Carpal Tunnel Syndrome: Symptoms, when to come in, & common misconceptions
What are the symptoms?
Not all hand pain is carpal tunnel syndrome. Carpal tunnel syndrome has a very specific set of symptoms, such as numbness and tingling in the thumb, index, long finger, and sometimes the ring finger. Numbness in the small finger is generally not carpal tunnel but can be caused by compression of a different nerve. Symptoms usually start at night and many patients complain of waking up having to shake their hands out. As the problem progresses people will develop daytime symptoms. This commonly occurs when driving, talking on the phone, or working overhead. Finally, the symptoms can become constant.
When is it time to come in?
If you just have numbness at night, try wearing a wrist brace at night. This prevents you from sleeping with your wrists folded and takes the pressure off the nerve. While we can provide braces in the office, there are several appropriate options that can be found over the counter at the local pharmacy. If the symptoms become more frequent and are bothering you during the day, that’s when it’s time to come in. We don’t want you to wait until you have constant numbness to be treated. Nerve damage can become permanent if left untreated too long.
If the symptoms are keeping you from sleeping and interfering with your daytime activities it’s time to consider treatment. Steroid injections are an option, but I only recommend them in very specific circumstances. While they typically provide temporary results, in certain circumstances they are appropriate. If your symptoms are bad enough to require treatment, I will typically recommend a carpal tunnel release. While this is a surgical procedure, it can be performed with local numbing medicine only, like a dentist visit, and it only takes 10 minutes. The stitches are beneath the skin and dissolve, so you’ll never see them, and they do not need to be removed.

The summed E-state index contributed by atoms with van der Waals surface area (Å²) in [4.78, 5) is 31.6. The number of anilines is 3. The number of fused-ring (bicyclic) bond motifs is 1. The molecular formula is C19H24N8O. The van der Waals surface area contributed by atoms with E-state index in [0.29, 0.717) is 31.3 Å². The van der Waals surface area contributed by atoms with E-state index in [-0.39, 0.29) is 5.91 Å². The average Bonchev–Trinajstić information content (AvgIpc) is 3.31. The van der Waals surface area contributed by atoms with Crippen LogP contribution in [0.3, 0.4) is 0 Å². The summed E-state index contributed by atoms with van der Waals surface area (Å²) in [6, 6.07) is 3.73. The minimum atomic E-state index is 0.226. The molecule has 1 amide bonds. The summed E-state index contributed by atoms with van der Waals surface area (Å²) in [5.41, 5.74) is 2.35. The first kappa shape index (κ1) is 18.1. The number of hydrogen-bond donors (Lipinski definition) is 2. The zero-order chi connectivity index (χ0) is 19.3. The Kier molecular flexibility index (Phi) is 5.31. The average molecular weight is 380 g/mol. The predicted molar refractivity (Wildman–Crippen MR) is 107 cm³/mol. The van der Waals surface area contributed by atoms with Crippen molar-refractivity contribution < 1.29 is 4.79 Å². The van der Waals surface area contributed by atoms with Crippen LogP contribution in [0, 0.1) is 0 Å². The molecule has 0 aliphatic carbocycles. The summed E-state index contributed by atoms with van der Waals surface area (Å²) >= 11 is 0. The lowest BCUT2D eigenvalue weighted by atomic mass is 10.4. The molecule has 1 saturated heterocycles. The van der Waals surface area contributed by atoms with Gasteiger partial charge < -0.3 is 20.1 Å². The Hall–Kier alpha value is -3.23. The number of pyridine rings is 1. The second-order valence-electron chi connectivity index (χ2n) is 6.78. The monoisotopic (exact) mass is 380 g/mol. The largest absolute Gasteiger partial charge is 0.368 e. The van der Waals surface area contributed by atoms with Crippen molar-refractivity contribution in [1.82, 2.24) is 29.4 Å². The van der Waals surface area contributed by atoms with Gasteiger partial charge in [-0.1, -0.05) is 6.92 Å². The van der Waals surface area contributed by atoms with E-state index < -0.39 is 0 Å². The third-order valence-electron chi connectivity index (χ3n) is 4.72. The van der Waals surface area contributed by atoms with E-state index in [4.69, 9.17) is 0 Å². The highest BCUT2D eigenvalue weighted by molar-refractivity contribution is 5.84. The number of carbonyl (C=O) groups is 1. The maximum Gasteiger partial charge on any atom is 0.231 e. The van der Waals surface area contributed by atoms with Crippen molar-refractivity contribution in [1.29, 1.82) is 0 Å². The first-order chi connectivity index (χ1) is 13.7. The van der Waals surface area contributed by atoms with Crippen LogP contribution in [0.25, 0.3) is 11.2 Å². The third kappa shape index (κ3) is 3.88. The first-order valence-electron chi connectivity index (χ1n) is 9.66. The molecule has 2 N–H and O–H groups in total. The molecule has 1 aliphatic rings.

You can use your hands immediately after surgery. I have patients take their dressing off at home two days after the procedure. Most have near instant relief and are using their hands normally within a few days. People frequently tell me that the night of surgery is the best night of sleep they’ve had in months. I’ve even had patients go bowling before their first postoperative visit.
“I have a friend who had a carpal tunnel release and said it was horrible.” Most of those people had their procedure more than 20 years ago. These days most of my patients never take anything stronger than ibuprofen after the procedure, the symptoms improve almost immediately, and they are some of the happiest people I treat. While recovery can be different for everyone, there are several factors that can help predict how well you will do with the procedure. We have a good discussion ahead of time, so you know exactly what to expect in terms of relief and recovery.